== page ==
Appetite Suppressant Medications
When used in combination with our medical weight loss programs, FDA-approved weight loss medications can be helpful not only with increasing both speed and amount of weight loss, but also with reducing the sensation of hunger. Weight loss medications are not a substitute for a good diet and exercise program – they are designed to complement the behavioral program.
Which Weight Loss Medications Work Best?*
Phentermine, Tenuate (Diethylpropion)
These medications have the benefit of nearly 60 years of clinical experience (Phentermine was approved in 1959), low cost, and are very effective. We generally use them first-line for these reasons. They have a mild stimulant effect (not too unlike caffeine), so unless directed otherwise, take first thing in the morning. Side effects may include: dry mouth, constipation, elevation in heart rate or blood pressure, agitation and insomnia. Most side effects are minor and resolve as your body gets used to the new medication; however, if you experience severe side effects, please discontinue your medication immediately and let us know.
We recommend avoiding other stimulants (caffeine, Sudafed) while taking appetite suppressant medication.
Contrave is a combination of 2 medications – bupropion and naltrexone. It works in two separate areas of the brain to control hunger and reduce cravings. Side effects may include suicidal thoughts and other neuro-psychiatric reactions, nausea, vomiting, headache, and insomnia. Most side effects are mild and go away quickly. It can’t be used if you are on narcotic pain medications. It also can’t be used if you have a history of seizure, or risk factors for seizure (including anorexia or bulimia, heavy alcohol use). It is approved for chronic use for appropriate individuals. Contrave is stocked at CNC for your convenience.
Qsymia is a combination of 2 medications – phentermine and topiramate. The phentermine is at lower dose than what we typically use with the older forms of phentermine, and the topiramate is time-released. This gives very good appetite control – the phentermine through the first half of the day, then the topiramate during the second half of the day. Side effects can include numbness or tingling in the hands, arms, feet, or face (paraesthesia); dizziness; changes in the way foods taste or loss of taste (dysgeusia); trouble sleeping (insomnia); constipation; and dry mouth. This drug can cause birth defects if a woman becomes pregnant while taking it; therefore, if you are of childbearing potential, special counseling is needed to determine if this is a safe choice. It is approved for chronic use for appropriate individuals.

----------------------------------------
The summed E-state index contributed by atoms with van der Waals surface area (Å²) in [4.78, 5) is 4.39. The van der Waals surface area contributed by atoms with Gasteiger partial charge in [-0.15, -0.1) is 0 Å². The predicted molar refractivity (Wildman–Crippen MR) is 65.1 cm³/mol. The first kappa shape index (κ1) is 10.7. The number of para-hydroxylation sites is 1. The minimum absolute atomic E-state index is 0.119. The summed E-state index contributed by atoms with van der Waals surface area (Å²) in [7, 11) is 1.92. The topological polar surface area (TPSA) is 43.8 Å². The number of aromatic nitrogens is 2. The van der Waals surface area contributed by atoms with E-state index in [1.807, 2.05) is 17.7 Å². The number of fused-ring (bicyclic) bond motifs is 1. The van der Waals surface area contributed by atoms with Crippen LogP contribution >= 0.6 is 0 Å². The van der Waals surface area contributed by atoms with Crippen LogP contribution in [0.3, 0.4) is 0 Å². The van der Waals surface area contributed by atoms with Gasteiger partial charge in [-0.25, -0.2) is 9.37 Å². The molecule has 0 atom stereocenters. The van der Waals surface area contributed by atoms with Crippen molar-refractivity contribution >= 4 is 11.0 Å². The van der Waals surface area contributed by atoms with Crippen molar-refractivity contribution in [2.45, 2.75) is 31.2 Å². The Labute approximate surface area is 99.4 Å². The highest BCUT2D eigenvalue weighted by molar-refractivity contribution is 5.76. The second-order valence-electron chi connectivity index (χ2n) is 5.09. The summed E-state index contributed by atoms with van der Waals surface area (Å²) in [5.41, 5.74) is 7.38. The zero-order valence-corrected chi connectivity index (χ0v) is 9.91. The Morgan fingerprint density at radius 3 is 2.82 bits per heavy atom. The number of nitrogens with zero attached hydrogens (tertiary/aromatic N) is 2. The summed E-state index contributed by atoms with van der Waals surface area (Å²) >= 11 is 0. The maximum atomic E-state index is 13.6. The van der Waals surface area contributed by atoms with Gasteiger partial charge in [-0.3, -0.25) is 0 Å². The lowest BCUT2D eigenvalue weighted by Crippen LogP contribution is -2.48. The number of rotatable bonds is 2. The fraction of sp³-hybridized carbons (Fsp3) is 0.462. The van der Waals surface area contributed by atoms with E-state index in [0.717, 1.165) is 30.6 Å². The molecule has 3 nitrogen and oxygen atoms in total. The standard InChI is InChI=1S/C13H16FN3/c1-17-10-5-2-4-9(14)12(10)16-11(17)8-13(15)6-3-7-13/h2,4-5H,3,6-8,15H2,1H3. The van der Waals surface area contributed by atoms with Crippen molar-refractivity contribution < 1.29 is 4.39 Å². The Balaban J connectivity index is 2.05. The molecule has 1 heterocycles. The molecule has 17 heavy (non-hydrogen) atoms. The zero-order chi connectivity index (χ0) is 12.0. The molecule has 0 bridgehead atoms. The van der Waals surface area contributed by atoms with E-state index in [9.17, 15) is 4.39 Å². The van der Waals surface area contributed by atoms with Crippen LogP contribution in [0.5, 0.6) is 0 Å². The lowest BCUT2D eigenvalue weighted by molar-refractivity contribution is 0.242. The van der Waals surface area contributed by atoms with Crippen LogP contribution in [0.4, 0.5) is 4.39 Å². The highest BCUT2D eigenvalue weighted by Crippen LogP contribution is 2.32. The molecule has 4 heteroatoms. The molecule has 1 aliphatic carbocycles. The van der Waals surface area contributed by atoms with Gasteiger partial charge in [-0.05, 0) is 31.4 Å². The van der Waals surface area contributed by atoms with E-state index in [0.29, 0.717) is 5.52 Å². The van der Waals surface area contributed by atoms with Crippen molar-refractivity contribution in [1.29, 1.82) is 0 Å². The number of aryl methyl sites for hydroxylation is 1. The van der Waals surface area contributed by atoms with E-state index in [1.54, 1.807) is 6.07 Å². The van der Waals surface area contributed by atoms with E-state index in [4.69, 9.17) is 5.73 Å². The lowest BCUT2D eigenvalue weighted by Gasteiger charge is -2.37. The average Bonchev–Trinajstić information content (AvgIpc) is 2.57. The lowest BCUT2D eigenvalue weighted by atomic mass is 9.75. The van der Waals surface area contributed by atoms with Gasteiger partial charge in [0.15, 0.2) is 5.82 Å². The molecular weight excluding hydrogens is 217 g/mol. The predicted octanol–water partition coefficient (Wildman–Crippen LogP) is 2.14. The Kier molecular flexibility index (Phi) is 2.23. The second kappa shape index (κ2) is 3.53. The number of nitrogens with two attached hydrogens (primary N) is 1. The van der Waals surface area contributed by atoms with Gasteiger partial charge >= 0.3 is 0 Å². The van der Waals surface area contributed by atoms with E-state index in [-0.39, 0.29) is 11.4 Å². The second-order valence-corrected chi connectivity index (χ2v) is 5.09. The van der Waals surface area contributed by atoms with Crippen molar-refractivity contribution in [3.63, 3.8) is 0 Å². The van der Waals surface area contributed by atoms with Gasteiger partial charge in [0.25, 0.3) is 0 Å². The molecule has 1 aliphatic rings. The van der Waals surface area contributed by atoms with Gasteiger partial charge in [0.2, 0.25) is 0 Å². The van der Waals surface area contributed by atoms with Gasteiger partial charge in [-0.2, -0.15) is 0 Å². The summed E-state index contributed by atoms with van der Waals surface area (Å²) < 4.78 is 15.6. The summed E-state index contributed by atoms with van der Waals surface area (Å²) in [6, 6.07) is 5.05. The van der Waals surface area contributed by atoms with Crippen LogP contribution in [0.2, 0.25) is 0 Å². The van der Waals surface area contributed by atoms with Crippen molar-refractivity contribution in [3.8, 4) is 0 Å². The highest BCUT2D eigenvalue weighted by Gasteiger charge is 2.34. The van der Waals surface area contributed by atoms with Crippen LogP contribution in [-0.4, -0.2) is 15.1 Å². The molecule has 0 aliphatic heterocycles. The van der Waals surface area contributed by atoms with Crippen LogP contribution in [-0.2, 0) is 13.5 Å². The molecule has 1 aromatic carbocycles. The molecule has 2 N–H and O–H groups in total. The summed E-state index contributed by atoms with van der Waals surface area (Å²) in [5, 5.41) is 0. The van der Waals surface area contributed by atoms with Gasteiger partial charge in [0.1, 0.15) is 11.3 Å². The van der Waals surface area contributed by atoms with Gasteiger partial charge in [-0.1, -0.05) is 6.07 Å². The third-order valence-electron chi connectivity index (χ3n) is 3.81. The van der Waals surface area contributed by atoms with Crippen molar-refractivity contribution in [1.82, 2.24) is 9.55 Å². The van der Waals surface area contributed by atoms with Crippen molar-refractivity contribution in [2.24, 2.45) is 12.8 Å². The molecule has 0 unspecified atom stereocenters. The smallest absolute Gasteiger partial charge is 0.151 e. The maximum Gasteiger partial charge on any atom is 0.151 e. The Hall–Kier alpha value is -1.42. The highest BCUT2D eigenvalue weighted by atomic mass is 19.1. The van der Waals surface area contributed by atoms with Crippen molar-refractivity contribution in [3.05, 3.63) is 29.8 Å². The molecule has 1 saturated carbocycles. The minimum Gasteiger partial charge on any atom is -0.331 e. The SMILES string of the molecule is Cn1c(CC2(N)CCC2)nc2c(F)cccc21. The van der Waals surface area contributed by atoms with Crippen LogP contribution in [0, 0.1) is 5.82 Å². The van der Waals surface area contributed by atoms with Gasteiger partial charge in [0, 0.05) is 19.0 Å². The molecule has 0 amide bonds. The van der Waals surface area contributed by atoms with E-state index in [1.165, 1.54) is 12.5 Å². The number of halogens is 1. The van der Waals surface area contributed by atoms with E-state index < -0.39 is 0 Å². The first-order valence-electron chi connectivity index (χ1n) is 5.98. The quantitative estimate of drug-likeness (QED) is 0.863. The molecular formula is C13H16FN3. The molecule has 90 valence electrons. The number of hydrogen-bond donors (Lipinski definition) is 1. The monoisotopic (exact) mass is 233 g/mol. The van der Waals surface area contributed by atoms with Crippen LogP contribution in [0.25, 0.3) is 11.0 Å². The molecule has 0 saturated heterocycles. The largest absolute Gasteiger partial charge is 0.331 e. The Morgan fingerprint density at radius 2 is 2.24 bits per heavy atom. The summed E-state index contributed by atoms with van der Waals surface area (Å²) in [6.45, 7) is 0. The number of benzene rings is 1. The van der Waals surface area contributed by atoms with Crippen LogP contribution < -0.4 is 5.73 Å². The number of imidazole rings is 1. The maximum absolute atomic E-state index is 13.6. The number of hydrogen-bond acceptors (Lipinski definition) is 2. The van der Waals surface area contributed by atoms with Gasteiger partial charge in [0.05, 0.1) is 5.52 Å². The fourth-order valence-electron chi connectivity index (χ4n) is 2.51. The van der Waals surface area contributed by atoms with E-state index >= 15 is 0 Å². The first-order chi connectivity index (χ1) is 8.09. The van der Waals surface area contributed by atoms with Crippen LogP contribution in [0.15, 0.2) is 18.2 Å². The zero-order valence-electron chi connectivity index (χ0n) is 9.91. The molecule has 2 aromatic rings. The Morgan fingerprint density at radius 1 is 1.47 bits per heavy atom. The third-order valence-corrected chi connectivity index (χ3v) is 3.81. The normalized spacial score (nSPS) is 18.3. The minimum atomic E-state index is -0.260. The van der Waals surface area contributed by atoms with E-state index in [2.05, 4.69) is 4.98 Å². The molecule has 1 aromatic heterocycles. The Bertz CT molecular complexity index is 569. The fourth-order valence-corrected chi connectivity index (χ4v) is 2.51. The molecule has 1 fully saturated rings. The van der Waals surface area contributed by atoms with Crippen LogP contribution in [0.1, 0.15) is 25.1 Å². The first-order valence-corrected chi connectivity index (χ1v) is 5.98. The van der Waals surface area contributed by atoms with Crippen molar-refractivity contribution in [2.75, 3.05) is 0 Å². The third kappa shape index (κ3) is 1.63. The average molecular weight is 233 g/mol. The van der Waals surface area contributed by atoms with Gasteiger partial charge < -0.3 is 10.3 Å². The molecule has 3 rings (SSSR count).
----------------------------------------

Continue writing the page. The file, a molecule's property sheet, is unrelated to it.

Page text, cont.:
Saxenda is a once daily injectable medication approved for the treatment of obesity. It is a synthetic analog of a hormone your gut produces in response to meals that tells your brain you shouldn’t be hungry any more. The main side effect is nausea, but this generally goes away as your body gets used to the medication. The drug can’t be used if you have a history of or are at risk for medullary thyroid carcinoma or acute pancreatitis. The same molecule, liraglutide, has been available for the treatment of type two diabetes since 2010 (brand name Victoza); however, the dose used for weight control is significantly higher. It is approved for chronic use for appropriate individuals. If you are interested in Saxenda, contact your health insurance carrier to see if you have coverage. Or, check www.SaxendaCoverage.com.
Successful Life Long Weight Loss is Possible!
For many patients losing weight or maintaining weight loss, controlling the diet can be difficult. After weight loss, people often find themselves constantly dwelling on what they should and shouldn’t eat, and after trying to restrict calories all day, overeat at night. Weight loss medications like Phentermine and Tenuate can be very helpful to keep the dieter on track and in control.
*Weight Loss medications are not appropriate for all individuals and will be prescribed only if deemed an appropriate treatment option by our medical staff.